In more recent years, as Christians are no longer a majority in Canadian society, the schools have been declared to be “secular.” This should mean that schools should be neutral on religious and moral issues. However, what it often means is that the schools are antagonistic to Christianity. This has forced many Christian students out of the public system and into private Christian schools.

Recent events have demonstrated that the “secular” argument is unevenly applied. Two lawsuits were recently launched against B.C. schools. One was because a school required students to participate in aboriginal “smudging” ceremonies. The other was because a school required students to participate in meditation exercises apparently linked to Buddhism.

3. Is religion a cultural expression?

A spokesperson for the Abbotsford school district stated, “We want our students to develop empathy, understanding and respect for others, regardless of race or religion. We will continue to celebrate Christmas, Diwali, Chinese New Year and many other diverse cultures that make Canada the great multi-cultural society that it is today.”

This represents a common “secular” approach that reduces religion to a set of traditional “cultural” practices. So, Indo-Canadians celebrate Diwali, European Canadians celebrate Christmas, and Chinese Canadians celebrate Chinese New Year.

This may make some sense if we define Christmas in terms of Santa Claus and Christmas trees.

But religion is not just some quaint cultural tradition practised by certain ethnic groups. Religion deals with ultimate questions of purpose, meaning, and morality. It crosses ethnic boundaries and challenges cultural practices. Religion relates to God, who, by definition, is above all human institutions. In Canada, attendance at Christian churches is higher among those of non-European ancestry than those of European ancestry.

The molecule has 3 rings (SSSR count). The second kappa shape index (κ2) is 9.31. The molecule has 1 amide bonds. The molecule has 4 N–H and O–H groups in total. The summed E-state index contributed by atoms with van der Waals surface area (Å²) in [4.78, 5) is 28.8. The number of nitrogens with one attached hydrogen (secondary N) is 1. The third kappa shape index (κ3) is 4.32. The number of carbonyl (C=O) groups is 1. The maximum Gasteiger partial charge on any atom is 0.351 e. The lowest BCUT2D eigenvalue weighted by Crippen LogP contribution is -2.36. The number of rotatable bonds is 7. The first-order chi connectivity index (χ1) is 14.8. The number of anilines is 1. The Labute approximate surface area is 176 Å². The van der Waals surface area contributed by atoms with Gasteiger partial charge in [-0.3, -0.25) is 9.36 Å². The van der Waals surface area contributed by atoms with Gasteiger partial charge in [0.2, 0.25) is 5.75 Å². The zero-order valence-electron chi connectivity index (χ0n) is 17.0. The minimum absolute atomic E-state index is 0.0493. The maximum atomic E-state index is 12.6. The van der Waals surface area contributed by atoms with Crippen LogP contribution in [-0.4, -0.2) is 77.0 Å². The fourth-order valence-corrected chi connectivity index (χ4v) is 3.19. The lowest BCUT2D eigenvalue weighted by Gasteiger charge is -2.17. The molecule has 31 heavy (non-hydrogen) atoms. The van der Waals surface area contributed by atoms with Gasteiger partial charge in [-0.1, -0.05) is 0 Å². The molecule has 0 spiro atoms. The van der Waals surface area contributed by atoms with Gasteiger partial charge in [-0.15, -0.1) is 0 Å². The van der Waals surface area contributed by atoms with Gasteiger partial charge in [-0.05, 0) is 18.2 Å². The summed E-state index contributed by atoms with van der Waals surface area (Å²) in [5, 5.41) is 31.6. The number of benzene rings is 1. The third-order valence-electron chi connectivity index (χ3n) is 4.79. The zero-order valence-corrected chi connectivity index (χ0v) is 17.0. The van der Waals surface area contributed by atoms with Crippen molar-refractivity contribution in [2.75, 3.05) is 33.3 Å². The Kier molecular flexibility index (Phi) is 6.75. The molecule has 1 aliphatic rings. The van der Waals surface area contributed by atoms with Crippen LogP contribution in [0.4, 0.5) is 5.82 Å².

4. Is it wrong for Christians to evangelize?

Both the news story and the editorial noted that many of the Operation Christmas Child shoeboxes are distributed in “Muslim-majority countries.” The editorial implied that it is somehow inappropriate for Christians to give shoeboxes to people in Muslim countries and encourage them to become Christians (evangelize them).

By the same token, would the editorial writer dare to suggest that it is inappropriate for Muslims to come to a “Christian” country such as Canada and attempt to convert people to Islam? Of course, not. We are a tolerant and free society. But somehow Muslim countries seem to be excused from being tolerant. (In many “Muslim” countries, the legal penalty for converting to Christianity is execution.)

Consider that through Operation Christmas Child, Christians give useful and pleasing gifts to people of other religions with basically no strings attached other than being given the opportunity to receive Christian literature. Those who refuse the literature still receive the shoeboxes. Is this not a wonderful example of cross-boundary empathy, tolerance, and respect?

And if the recipients wonder why Christians would do this, wouldn’t it be wrong for Christians to hide their motivation behind some secular smokescreen?

If Christian faith is what motivated such wonderful acts of charity, isn’t it a good idea to try to convert other people to a similar faith so that they will similarly practise tolerance and love?